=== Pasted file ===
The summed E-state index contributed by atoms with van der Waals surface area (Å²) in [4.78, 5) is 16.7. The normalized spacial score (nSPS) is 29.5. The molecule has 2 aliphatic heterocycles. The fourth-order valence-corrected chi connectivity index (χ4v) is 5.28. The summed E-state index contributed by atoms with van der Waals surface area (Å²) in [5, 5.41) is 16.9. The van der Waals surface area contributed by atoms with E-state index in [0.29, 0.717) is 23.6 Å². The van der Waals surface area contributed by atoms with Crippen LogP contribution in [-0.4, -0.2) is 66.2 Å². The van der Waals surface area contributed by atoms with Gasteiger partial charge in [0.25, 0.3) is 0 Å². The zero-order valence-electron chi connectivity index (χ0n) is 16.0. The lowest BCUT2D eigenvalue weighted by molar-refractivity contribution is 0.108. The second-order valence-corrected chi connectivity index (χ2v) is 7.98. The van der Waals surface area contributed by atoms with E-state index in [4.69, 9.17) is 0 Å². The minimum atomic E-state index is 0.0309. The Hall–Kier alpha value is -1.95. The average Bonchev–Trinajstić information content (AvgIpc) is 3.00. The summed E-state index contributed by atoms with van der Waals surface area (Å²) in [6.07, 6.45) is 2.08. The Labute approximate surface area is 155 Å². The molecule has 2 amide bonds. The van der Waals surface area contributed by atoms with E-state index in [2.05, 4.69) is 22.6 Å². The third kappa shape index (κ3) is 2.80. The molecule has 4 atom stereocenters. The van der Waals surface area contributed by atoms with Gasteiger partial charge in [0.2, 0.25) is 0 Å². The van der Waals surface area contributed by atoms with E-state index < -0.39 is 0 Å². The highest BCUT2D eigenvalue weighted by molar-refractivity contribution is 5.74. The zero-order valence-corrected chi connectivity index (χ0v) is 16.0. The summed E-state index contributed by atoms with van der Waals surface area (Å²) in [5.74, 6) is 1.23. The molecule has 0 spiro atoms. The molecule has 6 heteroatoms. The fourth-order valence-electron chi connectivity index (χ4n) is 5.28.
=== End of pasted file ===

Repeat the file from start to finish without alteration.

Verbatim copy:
The summed E-state index contributed by atoms with van der Waals surface area (Å²) in [4.78, 5) is 16.7. The normalized spacial score (nSPS) is 29.5. The molecule has 2 aliphatic heterocycles. The fourth-order valence-corrected chi connectivity index (χ4v) is 5.28. The summed E-state index contributed by atoms with van der Waals surface area (Å²) in [5, 5.41) is 16.9. The van der Waals surface area contributed by atoms with E-state index in [0.29, 0.717) is 23.6 Å². The van der Waals surface area contributed by atoms with Crippen LogP contribution in [-0.4, -0.2) is 66.2 Å². The van der Waals surface area contributed by atoms with Gasteiger partial charge in [0.25, 0.3) is 0 Å². The zero-order valence-electron chi connectivity index (χ0n) is 16.0. The lowest BCUT2D eigenvalue weighted by molar-refractivity contribution is 0.108. The second-order valence-corrected chi connectivity index (χ2v) is 7.98. The van der Waals surface area contributed by atoms with E-state index in [4.69, 9.17) is 0 Å². The minimum atomic E-state index is 0.0309. The Hall–Kier alpha value is -1.95. The average Bonchev–Trinajstić information content (AvgIpc) is 3.00. The summed E-state index contributed by atoms with van der Waals surface area (Å²) in [6.07, 6.45) is 2.08. The Labute approximate surface area is 155 Å². The molecule has 2 amide bonds. The van der Waals surface area contributed by atoms with E-state index in [2.05, 4.69) is 22.6 Å². The third kappa shape index (κ3) is 2.80. The molecule has 4 atom stereocenters. The van der Waals surface area contributed by atoms with Gasteiger partial charge in [0.2, 0.25) is 0 Å². The van der Waals surface area contributed by atoms with E-state index < -0.39 is 0 Å². The highest BCUT2D eigenvalue weighted by molar-refractivity contribution is 5.74. The zero-order valence-corrected chi connectivity index (χ0v) is 16.0. The summed E-state index contributed by atoms with van der Waals surface area (Å²) in [5.74, 6) is 1.23. The molecule has 0 spiro atoms. The molecule has 6 heteroatoms. The fourth-order valence-electron chi connectivity index (χ4n) is 5.28.